By Feona Morrison

One would have thought Wednesday’s ruling by the Caribbean Court of Justice (CCJ) would have at least brought some degree of finality to Guyana’s current electoral impasse. But in the eyes of Senior Coalition Member, Aubrey Norton, the Regional Court has played political gymnastics and has created more problems. Furthermore, he expressed much disappointment and skepticism at the Court’s ruling categorically stating “it amounts to nothing.”

Norton made these assertions and more during a recent interview with Trinidad and Tobago’s TV6 News journalist, Fazeer Mohammed on Guyana’s elections entanglement which has been ongoing for more than four months as a result of widespread claims of electoral fraud regarding the March 02, 2020 polls.

Asked by Mohammed for his reaction to the Court’s ruling, Norton said, “We thought it is unfortunate that the CCJ would claim jurisdiction when the law is clear that they did not have jurisdiction. I believe what the CCJ has done is essentially created more problems than solving the problems.”

According to him, Senior Counsel Douglas Mendes who represented the People’s Progressive Party/Civic regularly pointed out that they did not believe [the CCJ] had jurisdiction. However, based on Mendes’s submissions seen and heard by Guyana Standard, this can be disputed.

In the submissions to the CCJ, Mendes specifically argued that if the questions raised in the Notice of Motion filed by government support Eslyn David fall within the ambit of Article 177 (4) of the Constitution, then the CCJ does not have the jurisdiction to hear the case, given the finality clause contained in that constitutional provision which makes any decision by Court of Appeal final.

The Senior Counsel submitted that if the foregoing is not the case, then the CCJ, therefore, has all authority conferred upon it by the Constitution and Laws to hear and determine the case. The CCJ unanimously agreed with Mendes’ arguments, and in its 60-page written judgment offered a detailed reasoning to substantiate its position.

Norton said, too, “Let us not forget first that there was an objection to [Region 4’s Returning Officer Clairmont] Mingo’s declaration. The Courts then said that they had jurisdiction to hear it before a declaration. Many of us disagreed because in Norton vs the AG in 1997, the Court ruled that you had to have a declaration then go to [an election] petition. We accepted that ruling. Now, they [CCJ] are [saying] GECOM had jurisdiction to become involved in a recount; they are now using the recount selectively and not dealing with it comprehensively. They want to use tabulation but do not want to use the reconciliation; now that is selective and political, rather than legal.”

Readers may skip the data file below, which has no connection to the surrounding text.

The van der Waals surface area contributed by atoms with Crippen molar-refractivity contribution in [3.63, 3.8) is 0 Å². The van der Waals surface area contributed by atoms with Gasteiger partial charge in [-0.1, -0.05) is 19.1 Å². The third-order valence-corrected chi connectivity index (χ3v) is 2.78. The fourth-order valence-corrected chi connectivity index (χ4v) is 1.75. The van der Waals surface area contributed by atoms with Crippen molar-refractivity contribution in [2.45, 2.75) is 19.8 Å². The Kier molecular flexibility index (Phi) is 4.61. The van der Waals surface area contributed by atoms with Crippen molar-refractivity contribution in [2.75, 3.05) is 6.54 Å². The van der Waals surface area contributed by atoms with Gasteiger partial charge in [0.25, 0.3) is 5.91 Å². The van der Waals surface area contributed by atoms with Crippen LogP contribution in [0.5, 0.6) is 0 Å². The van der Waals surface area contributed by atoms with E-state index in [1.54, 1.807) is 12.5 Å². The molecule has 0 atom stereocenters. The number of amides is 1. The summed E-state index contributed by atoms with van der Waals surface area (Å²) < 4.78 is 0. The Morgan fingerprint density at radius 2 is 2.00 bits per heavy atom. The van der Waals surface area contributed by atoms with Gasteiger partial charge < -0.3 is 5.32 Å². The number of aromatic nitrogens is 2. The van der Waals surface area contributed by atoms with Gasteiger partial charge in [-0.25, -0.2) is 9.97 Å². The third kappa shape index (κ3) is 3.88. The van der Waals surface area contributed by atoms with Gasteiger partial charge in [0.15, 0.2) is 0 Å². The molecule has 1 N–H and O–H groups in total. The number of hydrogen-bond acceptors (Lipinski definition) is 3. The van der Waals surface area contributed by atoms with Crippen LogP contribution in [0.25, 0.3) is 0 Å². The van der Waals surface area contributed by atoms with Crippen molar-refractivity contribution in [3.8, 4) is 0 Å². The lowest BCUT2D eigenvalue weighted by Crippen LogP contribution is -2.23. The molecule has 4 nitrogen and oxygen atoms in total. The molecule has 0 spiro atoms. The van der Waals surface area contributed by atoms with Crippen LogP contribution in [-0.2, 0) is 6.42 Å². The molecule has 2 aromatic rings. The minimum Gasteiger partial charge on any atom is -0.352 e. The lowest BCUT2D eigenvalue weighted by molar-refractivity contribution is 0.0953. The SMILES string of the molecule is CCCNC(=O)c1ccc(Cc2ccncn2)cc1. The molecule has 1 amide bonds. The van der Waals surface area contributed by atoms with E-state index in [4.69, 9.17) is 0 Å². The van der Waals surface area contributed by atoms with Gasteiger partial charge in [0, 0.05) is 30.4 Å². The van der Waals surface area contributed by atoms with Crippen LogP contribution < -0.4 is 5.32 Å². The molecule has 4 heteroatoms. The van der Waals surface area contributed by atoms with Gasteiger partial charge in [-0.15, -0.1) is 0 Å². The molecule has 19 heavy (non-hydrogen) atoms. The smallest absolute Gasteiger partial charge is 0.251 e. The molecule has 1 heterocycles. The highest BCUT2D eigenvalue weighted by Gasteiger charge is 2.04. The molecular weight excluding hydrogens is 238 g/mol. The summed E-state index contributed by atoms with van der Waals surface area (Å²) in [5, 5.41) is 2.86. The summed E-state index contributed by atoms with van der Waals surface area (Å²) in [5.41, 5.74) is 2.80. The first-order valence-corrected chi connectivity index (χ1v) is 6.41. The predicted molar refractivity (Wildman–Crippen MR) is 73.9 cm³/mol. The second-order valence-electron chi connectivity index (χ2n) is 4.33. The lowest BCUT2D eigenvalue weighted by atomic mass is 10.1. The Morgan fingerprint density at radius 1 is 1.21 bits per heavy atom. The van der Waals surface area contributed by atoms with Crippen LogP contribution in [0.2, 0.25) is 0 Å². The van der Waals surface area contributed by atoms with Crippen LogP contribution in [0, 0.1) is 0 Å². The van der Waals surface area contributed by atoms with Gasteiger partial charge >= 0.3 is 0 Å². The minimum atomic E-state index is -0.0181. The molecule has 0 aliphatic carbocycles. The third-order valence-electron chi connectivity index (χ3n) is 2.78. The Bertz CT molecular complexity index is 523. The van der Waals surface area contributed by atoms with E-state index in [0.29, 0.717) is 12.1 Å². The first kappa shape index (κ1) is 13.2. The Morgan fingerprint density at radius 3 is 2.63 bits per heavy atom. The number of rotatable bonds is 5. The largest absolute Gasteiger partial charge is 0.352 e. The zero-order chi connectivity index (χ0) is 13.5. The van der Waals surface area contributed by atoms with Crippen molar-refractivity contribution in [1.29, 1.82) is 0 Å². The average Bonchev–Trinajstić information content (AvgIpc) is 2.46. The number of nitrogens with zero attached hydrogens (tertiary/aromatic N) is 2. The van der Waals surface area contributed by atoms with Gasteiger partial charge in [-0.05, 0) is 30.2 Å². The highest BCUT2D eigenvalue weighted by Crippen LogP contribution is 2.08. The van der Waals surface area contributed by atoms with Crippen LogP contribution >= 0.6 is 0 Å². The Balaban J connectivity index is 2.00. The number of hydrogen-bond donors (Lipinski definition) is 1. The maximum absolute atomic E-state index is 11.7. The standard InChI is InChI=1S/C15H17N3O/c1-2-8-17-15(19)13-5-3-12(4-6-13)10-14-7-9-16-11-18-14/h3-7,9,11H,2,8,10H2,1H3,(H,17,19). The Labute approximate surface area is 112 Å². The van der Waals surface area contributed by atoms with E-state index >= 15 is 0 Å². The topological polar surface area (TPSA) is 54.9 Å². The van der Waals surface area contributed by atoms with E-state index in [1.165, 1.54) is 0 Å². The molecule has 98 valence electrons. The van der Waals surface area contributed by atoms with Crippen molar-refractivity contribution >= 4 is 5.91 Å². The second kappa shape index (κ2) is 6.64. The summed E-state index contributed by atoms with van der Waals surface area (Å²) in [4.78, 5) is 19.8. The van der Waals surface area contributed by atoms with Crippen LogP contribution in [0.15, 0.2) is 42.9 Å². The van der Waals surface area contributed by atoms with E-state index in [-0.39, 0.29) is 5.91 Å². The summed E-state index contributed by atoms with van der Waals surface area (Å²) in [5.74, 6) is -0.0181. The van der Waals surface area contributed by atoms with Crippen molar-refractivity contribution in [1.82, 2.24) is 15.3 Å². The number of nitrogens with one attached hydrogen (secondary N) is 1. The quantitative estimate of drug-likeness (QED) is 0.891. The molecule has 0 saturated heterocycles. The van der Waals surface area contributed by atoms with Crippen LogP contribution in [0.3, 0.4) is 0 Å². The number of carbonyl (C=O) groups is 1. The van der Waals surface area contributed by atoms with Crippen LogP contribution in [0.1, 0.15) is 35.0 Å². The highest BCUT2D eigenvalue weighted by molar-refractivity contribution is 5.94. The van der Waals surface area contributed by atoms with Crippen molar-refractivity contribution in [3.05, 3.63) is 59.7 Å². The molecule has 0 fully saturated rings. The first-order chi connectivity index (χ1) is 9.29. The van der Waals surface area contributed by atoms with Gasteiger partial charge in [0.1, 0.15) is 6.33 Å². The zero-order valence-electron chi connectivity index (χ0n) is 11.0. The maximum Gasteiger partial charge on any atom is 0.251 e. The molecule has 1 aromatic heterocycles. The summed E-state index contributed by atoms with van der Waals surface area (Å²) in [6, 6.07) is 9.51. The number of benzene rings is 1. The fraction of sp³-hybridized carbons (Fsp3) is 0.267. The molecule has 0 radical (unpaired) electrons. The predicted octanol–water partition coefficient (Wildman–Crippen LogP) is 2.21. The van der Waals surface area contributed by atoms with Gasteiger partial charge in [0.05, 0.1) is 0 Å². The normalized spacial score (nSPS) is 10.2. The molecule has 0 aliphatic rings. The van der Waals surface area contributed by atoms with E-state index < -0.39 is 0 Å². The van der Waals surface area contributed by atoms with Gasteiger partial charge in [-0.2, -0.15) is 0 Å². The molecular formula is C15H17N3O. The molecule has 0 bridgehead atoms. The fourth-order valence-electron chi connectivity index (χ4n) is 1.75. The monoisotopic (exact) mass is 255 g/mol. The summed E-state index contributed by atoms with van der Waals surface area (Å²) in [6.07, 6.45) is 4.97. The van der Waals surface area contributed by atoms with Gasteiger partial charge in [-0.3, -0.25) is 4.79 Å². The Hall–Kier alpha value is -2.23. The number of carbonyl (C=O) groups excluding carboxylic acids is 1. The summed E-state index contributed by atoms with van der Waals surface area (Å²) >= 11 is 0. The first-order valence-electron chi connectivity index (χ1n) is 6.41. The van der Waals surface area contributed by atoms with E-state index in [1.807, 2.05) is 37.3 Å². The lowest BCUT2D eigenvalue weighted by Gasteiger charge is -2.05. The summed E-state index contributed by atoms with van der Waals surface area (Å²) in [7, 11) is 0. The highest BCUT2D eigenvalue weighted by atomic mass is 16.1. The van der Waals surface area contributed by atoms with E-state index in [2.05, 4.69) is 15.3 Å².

In light of the foregoing, Norton pointed out that the CCJ has created their own conundrum by one time saying the case can be heard before an election petition, then the next time, that it cannot.

“What that does is create inconsistencies and I believe the CCJ has thrown Guyana back to the status quo ante since all the decisions they would have made amounts to nothing. So we are back to square one [back to Clairmont Mingo’s highly controversial declaration],” he added.

During the interview, the Senior Coalition Member explained that the only declaration outside of the recount, is that of Mingo’s, and that if you are saying that the tabulation aspect of the recount Order can be used, but not the reconciliation, then that is another contradiction.

According to Norton, there is also the nullification of the election because it is clear you cannot get credible votes from the recount process.

He further added, “So I believe that rather than helping us to solve the problem, the CCJ has played political gymnastics and left us at a point where we are back at the Elections Commission…I would have liked to see the CCJ not put itself in this credibility crisis by shifting the goal post.”

Questioned by Mohammed whether the APNU+AFC is going to abide by the ruling of the CCJ, Norton had this to say, “We do not know what is the ruling.”

He continued, “The ruling seems to be: They [the CCJ] said that the Court of Appeal does not have jurisdiction; we do not know how they arrived at that because in our opinion, they didn’t have jurisdiction. And all they did was to throw the ball back at the Elections Commission and we [APNU+AFC] have said we will abide by the rules of the Elections Commission.”

Among other things, Norton, who served as General Secretary of the People’s National Congress (PNC) , the largest party inside the Coalition, noted, “Any objective analysis will show that the APNU+AFC and President [David] Granger have lived by the Rule of Law throughout. But the law is being shifted at the economic power of the PPP/C; that is the reality.”


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